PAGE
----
Properly trained, board-certified dermatologists and plastic surgeons separate the "forehead" area into the upper/main forehead, and the glabella, the area between the eyebrows that has the frown lines. Depending on your exact anatomy and types of lines and facial movement, you may need only 3 to 5 units total in the upper forehead area, or up to 40 units for the combined glabella... READ MORE
Computers & TabletsLaptops,Tablets & E-Readers,Networking &...5461 Musical InstrumentsBrass & Woodwinds,Keyboards & MIDI,DJ Eq...1864 Smart HomeNursery,TV & Home Theater,Cameras & Surv...104 Video GamesGame Gear,Game Consoles,Video Game Acces...437 Wearable TechnologySmartwatches,Activity Trackers,Smartwatc...1117 Cell Phones & AccessoriesScreen Protectors,Cell Phone Accessories...12487 Camera, Video & SurveillanceDash & Backup Cameras,Security & Surveil...3452 Office Electronics & SuppliesScanners,Shredders,Networking,Tools & Eq...2191
Allergan has a deep commitment to the health and well-being of patients who use our products and the global communities where we operate. We are focused on access to our medicines, as well as environmental, health and sustainability initiatives. In 2016, Allergan introduced Our Social Contract with Patients, focused on four areas – Invest & Innovate, Access & Pricing, Quality & Safety, and Education -- where Allergan is committed to doing what is right for patients and society
Some doctors and dermatologists recommend lying down and resting after a treatment, but Ravitz says she doesn't think there's any need for downtime unless a patient experiences pain. It can take about two weeks to work, though some patients start to feel relief from chronic migraines sooner than that. Ravitz tells me, "If it’s going to work for a patient, one round of the treatment typically lasts for around three months." Though everybody metabolizes it at a different rate, getting it done every three months or so has been found to be effective.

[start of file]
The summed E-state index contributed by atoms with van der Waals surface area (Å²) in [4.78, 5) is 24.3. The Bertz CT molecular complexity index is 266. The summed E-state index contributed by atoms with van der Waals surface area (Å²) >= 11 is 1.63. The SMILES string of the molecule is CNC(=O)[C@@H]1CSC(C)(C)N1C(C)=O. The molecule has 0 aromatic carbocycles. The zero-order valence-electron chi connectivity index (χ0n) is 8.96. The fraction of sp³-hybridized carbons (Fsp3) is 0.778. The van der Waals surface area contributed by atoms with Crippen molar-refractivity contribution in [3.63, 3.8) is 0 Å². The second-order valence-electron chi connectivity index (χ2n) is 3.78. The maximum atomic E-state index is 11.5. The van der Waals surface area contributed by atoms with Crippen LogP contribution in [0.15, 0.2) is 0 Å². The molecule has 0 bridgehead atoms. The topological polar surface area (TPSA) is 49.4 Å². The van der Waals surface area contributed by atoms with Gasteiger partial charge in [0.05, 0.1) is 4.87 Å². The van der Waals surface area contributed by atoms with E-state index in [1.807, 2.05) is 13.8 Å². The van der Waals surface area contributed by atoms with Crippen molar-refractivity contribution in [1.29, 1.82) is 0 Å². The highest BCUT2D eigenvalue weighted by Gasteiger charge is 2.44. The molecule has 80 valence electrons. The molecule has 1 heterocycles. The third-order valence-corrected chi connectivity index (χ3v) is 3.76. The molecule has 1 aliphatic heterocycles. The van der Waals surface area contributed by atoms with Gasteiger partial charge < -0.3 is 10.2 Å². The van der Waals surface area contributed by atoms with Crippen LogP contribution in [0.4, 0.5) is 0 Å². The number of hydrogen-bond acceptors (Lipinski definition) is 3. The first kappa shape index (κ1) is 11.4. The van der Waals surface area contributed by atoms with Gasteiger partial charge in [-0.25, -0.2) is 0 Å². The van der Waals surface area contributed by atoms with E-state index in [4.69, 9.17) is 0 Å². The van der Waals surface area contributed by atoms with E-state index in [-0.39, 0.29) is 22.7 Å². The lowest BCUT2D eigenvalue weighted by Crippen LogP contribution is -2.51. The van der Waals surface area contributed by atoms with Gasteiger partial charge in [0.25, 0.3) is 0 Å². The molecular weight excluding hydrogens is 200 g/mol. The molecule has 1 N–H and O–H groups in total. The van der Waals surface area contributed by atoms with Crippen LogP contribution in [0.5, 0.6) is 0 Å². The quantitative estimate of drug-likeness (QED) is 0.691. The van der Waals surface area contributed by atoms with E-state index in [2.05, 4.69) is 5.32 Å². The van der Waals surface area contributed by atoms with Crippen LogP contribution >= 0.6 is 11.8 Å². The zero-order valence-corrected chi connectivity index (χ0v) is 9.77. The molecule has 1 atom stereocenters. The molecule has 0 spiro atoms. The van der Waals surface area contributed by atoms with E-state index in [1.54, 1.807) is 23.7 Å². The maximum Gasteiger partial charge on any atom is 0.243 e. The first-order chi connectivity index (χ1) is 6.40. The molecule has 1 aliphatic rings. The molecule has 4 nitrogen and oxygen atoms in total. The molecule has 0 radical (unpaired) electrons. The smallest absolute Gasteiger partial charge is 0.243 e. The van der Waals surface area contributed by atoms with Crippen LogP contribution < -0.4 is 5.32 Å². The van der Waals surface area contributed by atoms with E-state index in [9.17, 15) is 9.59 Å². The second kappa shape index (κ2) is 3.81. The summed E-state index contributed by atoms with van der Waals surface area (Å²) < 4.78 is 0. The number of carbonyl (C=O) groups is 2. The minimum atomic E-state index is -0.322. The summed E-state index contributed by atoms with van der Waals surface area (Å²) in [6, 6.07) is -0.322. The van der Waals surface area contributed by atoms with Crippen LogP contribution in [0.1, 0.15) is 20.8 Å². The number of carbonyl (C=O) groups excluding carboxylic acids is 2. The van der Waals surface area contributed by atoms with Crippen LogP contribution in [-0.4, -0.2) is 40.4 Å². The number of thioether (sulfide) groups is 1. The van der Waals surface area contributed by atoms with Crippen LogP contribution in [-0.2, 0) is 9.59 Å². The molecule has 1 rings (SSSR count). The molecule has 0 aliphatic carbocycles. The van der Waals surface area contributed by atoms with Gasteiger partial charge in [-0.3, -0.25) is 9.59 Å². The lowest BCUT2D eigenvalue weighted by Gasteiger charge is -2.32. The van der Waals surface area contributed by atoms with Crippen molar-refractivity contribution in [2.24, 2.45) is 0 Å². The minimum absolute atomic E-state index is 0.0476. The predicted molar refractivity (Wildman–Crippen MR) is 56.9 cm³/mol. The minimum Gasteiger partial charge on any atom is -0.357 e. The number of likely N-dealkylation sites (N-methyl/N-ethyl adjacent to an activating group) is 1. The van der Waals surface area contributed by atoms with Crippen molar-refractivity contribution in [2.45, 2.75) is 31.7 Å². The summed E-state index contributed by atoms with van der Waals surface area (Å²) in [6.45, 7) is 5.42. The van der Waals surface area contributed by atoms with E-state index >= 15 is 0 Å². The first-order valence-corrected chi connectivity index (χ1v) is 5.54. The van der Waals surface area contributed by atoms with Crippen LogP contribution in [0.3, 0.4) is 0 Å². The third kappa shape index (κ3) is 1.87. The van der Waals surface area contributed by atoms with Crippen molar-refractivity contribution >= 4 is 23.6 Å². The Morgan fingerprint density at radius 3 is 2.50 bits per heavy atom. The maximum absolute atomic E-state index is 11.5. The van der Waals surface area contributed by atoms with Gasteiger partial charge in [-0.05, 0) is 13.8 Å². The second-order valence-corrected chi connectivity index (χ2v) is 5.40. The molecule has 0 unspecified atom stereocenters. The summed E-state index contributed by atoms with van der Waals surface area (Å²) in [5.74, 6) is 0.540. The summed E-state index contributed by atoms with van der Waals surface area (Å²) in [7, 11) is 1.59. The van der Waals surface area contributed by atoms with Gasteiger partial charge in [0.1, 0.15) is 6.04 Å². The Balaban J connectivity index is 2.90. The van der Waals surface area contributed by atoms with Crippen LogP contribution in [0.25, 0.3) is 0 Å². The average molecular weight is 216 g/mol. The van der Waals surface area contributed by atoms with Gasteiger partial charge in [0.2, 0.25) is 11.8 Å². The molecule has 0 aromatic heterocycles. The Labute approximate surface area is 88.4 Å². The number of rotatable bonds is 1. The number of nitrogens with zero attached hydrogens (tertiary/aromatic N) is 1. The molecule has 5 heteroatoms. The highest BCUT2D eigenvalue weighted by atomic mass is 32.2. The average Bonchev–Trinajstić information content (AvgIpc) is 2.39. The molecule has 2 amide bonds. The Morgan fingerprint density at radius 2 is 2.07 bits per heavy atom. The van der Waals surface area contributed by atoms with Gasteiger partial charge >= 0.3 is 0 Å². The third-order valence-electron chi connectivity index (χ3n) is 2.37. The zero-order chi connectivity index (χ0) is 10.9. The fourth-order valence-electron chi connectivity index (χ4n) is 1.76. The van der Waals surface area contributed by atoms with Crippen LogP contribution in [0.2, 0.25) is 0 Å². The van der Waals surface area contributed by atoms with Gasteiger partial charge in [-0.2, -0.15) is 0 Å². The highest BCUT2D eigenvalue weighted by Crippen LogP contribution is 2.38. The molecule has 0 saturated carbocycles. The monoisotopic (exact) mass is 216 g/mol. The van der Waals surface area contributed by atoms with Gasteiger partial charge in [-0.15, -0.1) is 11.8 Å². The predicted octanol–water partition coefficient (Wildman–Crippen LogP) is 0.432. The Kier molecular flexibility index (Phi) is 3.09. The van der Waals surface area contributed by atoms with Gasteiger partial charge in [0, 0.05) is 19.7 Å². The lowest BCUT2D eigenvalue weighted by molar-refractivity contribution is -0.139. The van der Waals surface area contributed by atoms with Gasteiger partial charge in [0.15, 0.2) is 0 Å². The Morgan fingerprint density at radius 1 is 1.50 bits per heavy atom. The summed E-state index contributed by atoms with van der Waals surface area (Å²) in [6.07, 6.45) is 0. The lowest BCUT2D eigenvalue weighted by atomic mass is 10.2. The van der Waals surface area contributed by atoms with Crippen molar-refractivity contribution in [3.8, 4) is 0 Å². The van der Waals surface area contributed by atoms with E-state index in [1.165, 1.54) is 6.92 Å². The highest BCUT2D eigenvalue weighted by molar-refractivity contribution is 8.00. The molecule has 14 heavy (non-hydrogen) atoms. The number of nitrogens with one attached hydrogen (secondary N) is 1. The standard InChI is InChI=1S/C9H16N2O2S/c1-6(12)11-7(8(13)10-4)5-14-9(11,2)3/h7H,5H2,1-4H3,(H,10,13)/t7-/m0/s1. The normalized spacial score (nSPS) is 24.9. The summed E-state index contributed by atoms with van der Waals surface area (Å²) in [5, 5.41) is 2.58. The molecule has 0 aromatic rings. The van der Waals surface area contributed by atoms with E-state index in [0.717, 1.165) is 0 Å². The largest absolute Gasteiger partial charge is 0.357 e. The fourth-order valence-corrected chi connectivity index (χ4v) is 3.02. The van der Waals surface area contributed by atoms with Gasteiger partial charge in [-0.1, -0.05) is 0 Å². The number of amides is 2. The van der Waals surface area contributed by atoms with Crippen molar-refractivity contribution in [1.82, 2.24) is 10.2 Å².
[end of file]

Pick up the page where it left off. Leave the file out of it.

The efficacy and safety of BOTOX for the treatment of lower limb spasticity was evaluated in Study 6, a randomized, multi-center, double-blind, placebo-controlled study. Study 6 included 468 post-stroke patients (233 BOTOX and 235 placebo) with ankle spasticity (modified Ashworth Scale ankle score of at least 3) who were at least 3 months post-stroke. A total dose of 300 Units of BOTOX or placebo were injected intramuscularly and divided between the gastrocnemius, soleus, and tibialis posterior, with optional injection into the flexor hallucis longus, flexor digitorum longus, flexor digitorum brevis, extensor hallucis, and rectus femoris (see Table 33) with up to an additional 100 Units (400 Units total dose). The use of electromyographic guidance or nerve stimulation was required to assist in proper muscle localization for injections. Patients were followed for 12 weeks.